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  1. WHO story on World Polio Day 24 Oct: Thanks to the widespread use of safe and effective vaccines, poliomyelitis (polio) is expected to become the second human disease ever to be eradicated (after smallpox). Only 20 cases of wild poliovirus have been detected so far this year in the 3 remaining endemic countries (Afghanistan, Nigeria and Pakistan). World Polio Day, on 24 October, celebrates this progress and the people who make it possible by getting their own children vaccinated and those working to reach every last child until no child’s future is threatened by the crippling impact of this disease. Read more
  2. http://www.euro.who.int/en/health-topics/communicable-diseases/influenza/flu-awareness-campaign/infographic-check-your-facts-about-influenza-and-what-who-says-2018
  3. WHO’s Vaccine Safety Net (VSN) project is calling for volunteers to assist the VSN secretariat in reviewing candidate websites against criteria for good information practices as defined by the Global Advisory Committee on Vaccine Safety (GACVS). Qualifications Qualified candidates will be students, academics or professionals in a related field, such as medicine, immunology, or virology , with native language skills in the language of a candidate website. Languages of particular interest include but are not limited to: Arabic, Bulgarian, Chinese, Czech, Dutch, Farsi, German, Hungarian, Italian, Japanese, Polish, Portuguese, Spanish, Swedish, Thai and Turkish. Review process Interested candidates will be placed on a roster of reviewers and asked to review a website in the relevant language as the need arises. The reviewing task will be based on a detailed reviewers’ guide and is expected to take approximately 3 hours per website. The reviewer will report his or her findings and recommendations to the VSN secretariat, which will then decide whether to invite the website to become a member of the network or suggest required changes as a prerequisite for joining. Benefits for the reviewer As token of appreciation, each reviewer will receive a letter of appreciation from the VSN coordinator, acknowledging his or her contribution to this WHO project. About VSN Due to the success of immunization worldwide, several vaccine-preventable diseases have been contained and are no longer perceived by many as a threat. However, certain groups have questioned the utility of vaccines in spite of their proven success in controlling diseases. Moreover, a number of websites have been established providing misleading and alarming vaccine-safety information, causing undue fears, particularly among parents. The Vaccine Safety Net (VSN) was established in 2003 by the World Health Organization, following the request from governments, non-governmental organizations and UNICEF to promote balanced and science-based information about vaccine safety. VSN is continually evolving and currently comprises member-websites from 30 countries providing information in 15 different languages. The websites are run by governmental agencies, grassroots organizations, academic institutions, professional organizations, private non-profit entities as well as specific information repositories/platforms. VSN aims to facilitate easy access to reliable, understandable, evidence-based information on the safety of vaccines for internet users, regardless of their geographic location and language and to foster international collaboration among stakeholders to: increase awareness about vaccines, reduce vaccine hesitancy and strengthen confidence in vaccines by seeking to better understand internet users’ needs, behaviours and preferences; provide reliable information tailored to users’ needs; and communicate vaccine safety information through a diversity of digital channels. If you are interested in volunteering your time to this important project, please send your CV and contact details to: gvsi(at)who.int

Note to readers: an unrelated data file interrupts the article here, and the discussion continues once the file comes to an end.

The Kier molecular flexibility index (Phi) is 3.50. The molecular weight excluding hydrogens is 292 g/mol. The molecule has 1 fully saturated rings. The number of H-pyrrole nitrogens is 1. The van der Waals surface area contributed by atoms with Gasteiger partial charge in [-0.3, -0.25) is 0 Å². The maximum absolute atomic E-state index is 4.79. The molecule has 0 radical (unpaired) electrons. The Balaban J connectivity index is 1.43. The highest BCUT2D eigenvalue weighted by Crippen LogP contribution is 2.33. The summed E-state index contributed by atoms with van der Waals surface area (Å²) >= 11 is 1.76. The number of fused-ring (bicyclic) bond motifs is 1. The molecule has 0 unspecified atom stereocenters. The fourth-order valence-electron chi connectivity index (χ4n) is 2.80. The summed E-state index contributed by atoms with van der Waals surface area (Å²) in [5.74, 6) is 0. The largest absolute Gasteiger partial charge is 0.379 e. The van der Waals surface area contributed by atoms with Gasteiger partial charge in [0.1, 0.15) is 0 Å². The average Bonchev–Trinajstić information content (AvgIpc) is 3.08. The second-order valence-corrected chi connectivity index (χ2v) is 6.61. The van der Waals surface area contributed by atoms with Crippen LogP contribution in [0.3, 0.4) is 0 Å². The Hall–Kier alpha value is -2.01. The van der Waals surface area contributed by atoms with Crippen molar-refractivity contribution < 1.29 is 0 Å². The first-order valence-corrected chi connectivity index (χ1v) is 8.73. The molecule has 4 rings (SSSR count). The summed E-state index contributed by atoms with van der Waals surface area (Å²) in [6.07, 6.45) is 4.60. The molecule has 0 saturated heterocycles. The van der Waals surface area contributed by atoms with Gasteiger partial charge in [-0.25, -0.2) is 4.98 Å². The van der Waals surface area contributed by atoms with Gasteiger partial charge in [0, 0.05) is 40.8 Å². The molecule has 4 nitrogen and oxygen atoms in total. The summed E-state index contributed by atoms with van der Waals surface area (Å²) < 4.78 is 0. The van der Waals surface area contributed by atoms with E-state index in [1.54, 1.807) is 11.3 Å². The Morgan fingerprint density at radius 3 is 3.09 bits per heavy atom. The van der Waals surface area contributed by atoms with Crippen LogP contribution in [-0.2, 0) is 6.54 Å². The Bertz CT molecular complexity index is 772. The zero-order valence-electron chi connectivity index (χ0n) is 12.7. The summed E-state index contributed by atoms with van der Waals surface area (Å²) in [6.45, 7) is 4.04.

4. WHO: This document replaces the 2014 WHO position paper on vaccines against diseases caused by human papillomaviruses (HPV). It focuses primarily on the prevention of cervical cancer, but also considers the broader spectrum of cancers and other diseases preventable by HPV vaccination. The full position paper (PDF)
  5. Between 17 April and 1 May 2016, 155 countries and territories around the world will stop using the trivalent oral polio vaccine (tOPV), which targets all three strains of wild poliovirus, and replace it with bivalent OPV (bOPV), which targets the remaining two wild polio strains, types 1 and 3. See the map and the report
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